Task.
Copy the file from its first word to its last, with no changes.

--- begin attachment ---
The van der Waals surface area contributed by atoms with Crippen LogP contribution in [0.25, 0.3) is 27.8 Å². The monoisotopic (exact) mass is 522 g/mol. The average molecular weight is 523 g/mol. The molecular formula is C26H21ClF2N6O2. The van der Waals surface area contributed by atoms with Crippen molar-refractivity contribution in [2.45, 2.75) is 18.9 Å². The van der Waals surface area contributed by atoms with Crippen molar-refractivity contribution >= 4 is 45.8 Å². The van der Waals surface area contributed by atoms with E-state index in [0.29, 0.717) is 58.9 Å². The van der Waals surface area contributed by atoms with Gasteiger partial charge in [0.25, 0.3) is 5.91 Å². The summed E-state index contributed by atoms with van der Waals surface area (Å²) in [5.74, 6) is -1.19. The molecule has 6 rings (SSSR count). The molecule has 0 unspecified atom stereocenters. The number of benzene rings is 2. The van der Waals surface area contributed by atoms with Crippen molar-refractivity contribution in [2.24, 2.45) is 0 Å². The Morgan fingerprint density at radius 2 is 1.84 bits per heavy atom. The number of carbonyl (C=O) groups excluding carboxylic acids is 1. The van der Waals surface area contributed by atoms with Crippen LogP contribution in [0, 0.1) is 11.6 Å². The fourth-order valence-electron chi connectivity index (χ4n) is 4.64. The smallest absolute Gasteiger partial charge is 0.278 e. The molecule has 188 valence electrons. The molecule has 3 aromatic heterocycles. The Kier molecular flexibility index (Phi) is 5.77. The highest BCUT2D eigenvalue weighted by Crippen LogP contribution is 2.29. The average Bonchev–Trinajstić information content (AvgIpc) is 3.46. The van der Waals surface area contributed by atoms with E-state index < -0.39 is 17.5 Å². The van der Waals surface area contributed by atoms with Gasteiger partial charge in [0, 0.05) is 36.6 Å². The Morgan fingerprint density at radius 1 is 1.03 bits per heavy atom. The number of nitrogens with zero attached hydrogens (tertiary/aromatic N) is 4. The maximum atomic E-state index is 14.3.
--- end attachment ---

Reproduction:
The van der Waals surface area contributed by atoms with Crippen LogP contribution in [0.25, 0.3) is 27.8 Å². The monoisotopic (exact) mass is 522 g/mol. The average molecular weight is 523 g/mol. The molecular formula is C26H21ClF2N6O2. The van der Waals surface area contributed by atoms with Crippen molar-refractivity contribution in [2.45, 2.75) is 18.9 Å². The van der Waals surface area contributed by atoms with Crippen molar-refractivity contribution >= 4 is 45.8 Å². The van der Waals surface area contributed by atoms with E-state index in [0.29, 0.717) is 58.9 Å². The van der Waals surface area contributed by atoms with Gasteiger partial charge in [0.25, 0.3) is 5.91 Å². The summed E-state index contributed by atoms with van der Waals surface area (Å²) in [5.74, 6) is -1.19. The molecule has 6 rings (SSSR count). The molecule has 0 unspecified atom stereocenters. The number of benzene rings is 2. The van der Waals surface area contributed by atoms with Crippen molar-refractivity contribution in [2.24, 2.45) is 0 Å². The Morgan fingerprint density at radius 2 is 1.84 bits per heavy atom. The number of carbonyl (C=O) groups excluding carboxylic acids is 1. The van der Waals surface area contributed by atoms with Crippen LogP contribution in [0, 0.1) is 11.6 Å². The fourth-order valence-electron chi connectivity index (χ4n) is 4.64. The smallest absolute Gasteiger partial charge is 0.278 e. The molecule has 188 valence electrons. The molecule has 3 aromatic heterocycles. The Kier molecular flexibility index (Phi) is 5.77. The highest BCUT2D eigenvalue weighted by Crippen LogP contribution is 2.29. The average Bonchev–Trinajstić information content (AvgIpc) is 3.46. The van der Waals surface area contributed by atoms with E-state index < -0.39 is 17.5 Å². The van der Waals surface area contributed by atoms with Gasteiger partial charge in [0, 0.05) is 36.6 Å². The Morgan fingerprint density at radius 1 is 1.03 bits per heavy atom. The number of nitrogens with zero attached hydrogens (tertiary/aromatic N) is 4. The maximum atomic E-state index is 14.3.